As with the management of any soft-tissue sarcoma, surgical excision with en bloc excision of contiguously affected viscera with clear resection margins is the mainstay of treatment and the only option that offers a chance at cure [3, 4]. Unlike adenocarcinomas, whereby lymphatic spread is the commonest mode of dissemination, there is no role for extended lymphadenectomy in leiomyosarcomas. As exemplified by this case, none of the 16 lymph nodes examined were involved with tumour. Adjuvant radiotherapy and chemotherapy have shown to have little effect on disease progression and outcome [4]. Response rates to anthracycline-based chemotherapy are low (15–30%) with no significant improvement in overall survival [4]. Prognostic factors include number of mitoses and extent of disease at presentation [4, 7]. And as exemplified by this case, the size of the tumour does not correlate with likelihood of metastases. More data and research are required to better understand and guide management of this rare tumour.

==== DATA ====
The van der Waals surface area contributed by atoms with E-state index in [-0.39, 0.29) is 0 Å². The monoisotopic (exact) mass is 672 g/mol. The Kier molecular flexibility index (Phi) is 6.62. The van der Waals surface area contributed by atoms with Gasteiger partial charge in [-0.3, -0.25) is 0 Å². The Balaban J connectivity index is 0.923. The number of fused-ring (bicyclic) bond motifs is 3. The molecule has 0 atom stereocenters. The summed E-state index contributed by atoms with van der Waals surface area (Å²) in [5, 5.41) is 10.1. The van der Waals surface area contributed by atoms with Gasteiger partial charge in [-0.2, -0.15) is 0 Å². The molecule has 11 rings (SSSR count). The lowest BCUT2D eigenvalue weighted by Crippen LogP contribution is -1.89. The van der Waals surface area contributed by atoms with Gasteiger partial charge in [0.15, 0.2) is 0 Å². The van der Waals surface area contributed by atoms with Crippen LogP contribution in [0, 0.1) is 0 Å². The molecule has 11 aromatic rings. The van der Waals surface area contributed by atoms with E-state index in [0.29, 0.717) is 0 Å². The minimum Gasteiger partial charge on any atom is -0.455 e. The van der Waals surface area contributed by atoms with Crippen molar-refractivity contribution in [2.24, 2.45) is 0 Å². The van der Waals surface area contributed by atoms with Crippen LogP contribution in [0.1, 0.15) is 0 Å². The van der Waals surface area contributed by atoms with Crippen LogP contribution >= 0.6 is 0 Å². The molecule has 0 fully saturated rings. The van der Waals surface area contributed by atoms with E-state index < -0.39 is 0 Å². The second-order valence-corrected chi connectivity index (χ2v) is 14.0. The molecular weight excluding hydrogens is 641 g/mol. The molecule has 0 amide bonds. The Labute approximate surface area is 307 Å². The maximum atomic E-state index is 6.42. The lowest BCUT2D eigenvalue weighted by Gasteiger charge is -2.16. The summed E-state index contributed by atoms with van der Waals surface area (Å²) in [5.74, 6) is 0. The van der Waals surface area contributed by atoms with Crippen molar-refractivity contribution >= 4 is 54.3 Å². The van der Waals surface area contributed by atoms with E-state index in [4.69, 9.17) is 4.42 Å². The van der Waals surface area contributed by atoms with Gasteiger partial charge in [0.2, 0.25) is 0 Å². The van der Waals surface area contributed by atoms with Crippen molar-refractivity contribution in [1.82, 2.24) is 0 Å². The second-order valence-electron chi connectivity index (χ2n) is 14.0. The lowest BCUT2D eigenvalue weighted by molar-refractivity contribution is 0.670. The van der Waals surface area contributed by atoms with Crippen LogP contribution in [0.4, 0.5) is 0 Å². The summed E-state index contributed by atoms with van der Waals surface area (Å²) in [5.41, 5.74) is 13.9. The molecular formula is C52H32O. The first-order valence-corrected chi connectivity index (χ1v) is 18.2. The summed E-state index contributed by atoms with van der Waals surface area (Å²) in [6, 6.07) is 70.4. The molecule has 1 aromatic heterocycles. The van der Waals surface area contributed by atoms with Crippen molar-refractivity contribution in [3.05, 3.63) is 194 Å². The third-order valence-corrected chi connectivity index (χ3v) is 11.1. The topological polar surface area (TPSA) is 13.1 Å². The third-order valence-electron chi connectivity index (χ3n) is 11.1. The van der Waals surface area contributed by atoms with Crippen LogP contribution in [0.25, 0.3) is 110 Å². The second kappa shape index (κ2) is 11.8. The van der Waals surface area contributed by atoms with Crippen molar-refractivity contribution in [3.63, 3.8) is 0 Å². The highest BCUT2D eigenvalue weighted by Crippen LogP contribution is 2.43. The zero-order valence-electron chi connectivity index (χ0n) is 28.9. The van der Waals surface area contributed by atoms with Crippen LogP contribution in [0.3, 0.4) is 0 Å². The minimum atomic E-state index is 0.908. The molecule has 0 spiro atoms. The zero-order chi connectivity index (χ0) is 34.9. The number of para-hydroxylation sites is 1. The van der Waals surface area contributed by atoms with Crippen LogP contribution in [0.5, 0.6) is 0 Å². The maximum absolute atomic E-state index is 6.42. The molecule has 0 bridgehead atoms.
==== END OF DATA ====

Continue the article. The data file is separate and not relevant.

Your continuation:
Author Contributions

Conception and design: P. Lee, C. Koh, and C. Natalia. Acquisition of data: C. Natalia and C. Koh. Analysis and interpretation of data: C. Natalia and C. Koh. Drafting of paper: C. Natalia. Critical revision of the paper for important intellectual content: C. Koh. Supervision: C. Koh and P. Lee. Administrative, technical, and material support: C. Natalia and C. Koh. Final approval of the paper: All. All authors agreed that there is no potential conflict of interest, including financial interests, relationships, and affiliation, relevant to our subject of manuscript in any way.